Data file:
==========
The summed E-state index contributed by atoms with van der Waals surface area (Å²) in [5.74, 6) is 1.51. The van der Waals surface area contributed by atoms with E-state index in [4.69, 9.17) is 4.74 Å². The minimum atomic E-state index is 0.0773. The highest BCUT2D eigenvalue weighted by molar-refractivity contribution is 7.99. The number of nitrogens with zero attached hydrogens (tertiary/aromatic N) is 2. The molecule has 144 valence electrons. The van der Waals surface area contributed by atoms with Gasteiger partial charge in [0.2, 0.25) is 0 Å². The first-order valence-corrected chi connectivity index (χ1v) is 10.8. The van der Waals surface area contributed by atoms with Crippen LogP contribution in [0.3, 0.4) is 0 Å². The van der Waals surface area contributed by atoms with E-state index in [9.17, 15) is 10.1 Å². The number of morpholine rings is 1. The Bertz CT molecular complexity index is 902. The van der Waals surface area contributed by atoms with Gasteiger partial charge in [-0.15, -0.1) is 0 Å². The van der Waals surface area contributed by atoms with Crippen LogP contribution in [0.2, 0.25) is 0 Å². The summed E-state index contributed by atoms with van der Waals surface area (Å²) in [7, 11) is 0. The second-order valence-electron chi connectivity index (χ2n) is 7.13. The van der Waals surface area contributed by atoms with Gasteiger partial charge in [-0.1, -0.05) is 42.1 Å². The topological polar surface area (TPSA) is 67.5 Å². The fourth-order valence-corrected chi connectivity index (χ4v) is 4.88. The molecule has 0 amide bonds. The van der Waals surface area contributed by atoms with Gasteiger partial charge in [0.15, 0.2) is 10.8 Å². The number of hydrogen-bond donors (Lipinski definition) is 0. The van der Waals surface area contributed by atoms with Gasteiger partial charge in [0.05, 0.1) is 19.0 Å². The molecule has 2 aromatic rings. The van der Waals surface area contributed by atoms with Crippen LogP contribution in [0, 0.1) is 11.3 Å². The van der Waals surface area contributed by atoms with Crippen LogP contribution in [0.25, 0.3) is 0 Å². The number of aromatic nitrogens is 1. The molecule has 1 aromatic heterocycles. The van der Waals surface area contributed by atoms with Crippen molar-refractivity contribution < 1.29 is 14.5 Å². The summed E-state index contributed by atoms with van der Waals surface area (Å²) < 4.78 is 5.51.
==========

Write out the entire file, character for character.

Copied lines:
The summed E-state index contributed by atoms with van der Waals surface area (Å²) in [5.74, 6) is 1.51. The van der Waals surface area contributed by atoms with E-state index in [4.69, 9.17) is 4.74 Å². The minimum atomic E-state index is 0.0773. The highest BCUT2D eigenvalue weighted by molar-refractivity contribution is 7.99. The number of nitrogens with zero attached hydrogens (tertiary/aromatic N) is 2. The molecule has 144 valence electrons. The van der Waals surface area contributed by atoms with Gasteiger partial charge in [0.2, 0.25) is 0 Å². The first-order valence-corrected chi connectivity index (χ1v) is 10.8. The van der Waals surface area contributed by atoms with Crippen LogP contribution in [0.3, 0.4) is 0 Å². The van der Waals surface area contributed by atoms with E-state index in [9.17, 15) is 10.1 Å². The number of morpholine rings is 1. The Bertz CT molecular complexity index is 902. The van der Waals surface area contributed by atoms with Gasteiger partial charge in [-0.15, -0.1) is 0 Å². The van der Waals surface area contributed by atoms with Crippen LogP contribution in [0.2, 0.25) is 0 Å². The summed E-state index contributed by atoms with van der Waals surface area (Å²) in [7, 11) is 0. The second-order valence-electron chi connectivity index (χ2n) is 7.13. The van der Waals surface area contributed by atoms with Gasteiger partial charge in [-0.1, -0.05) is 42.1 Å². The topological polar surface area (TPSA) is 67.5 Å². The fourth-order valence-corrected chi connectivity index (χ4v) is 4.88. The molecule has 0 amide bonds. The van der Waals surface area contributed by atoms with Gasteiger partial charge in [0.15, 0.2) is 10.8 Å². The number of hydrogen-bond donors (Lipinski definition) is 0. The van der Waals surface area contributed by atoms with Gasteiger partial charge in [0.05, 0.1) is 19.0 Å². The molecule has 2 aromatic rings. The van der Waals surface area contributed by atoms with Crippen LogP contribution in [0, 0.1) is 11.3 Å². The van der Waals surface area contributed by atoms with Crippen LogP contribution in [0.25, 0.3) is 0 Å². The number of aromatic nitrogens is 1. The molecule has 1 aromatic heterocycles. The van der Waals surface area contributed by atoms with Crippen molar-refractivity contribution < 1.29 is 14.5 Å². The summed E-state index contributed by atoms with van der Waals surface area (Å²) < 4.78 is 5.51.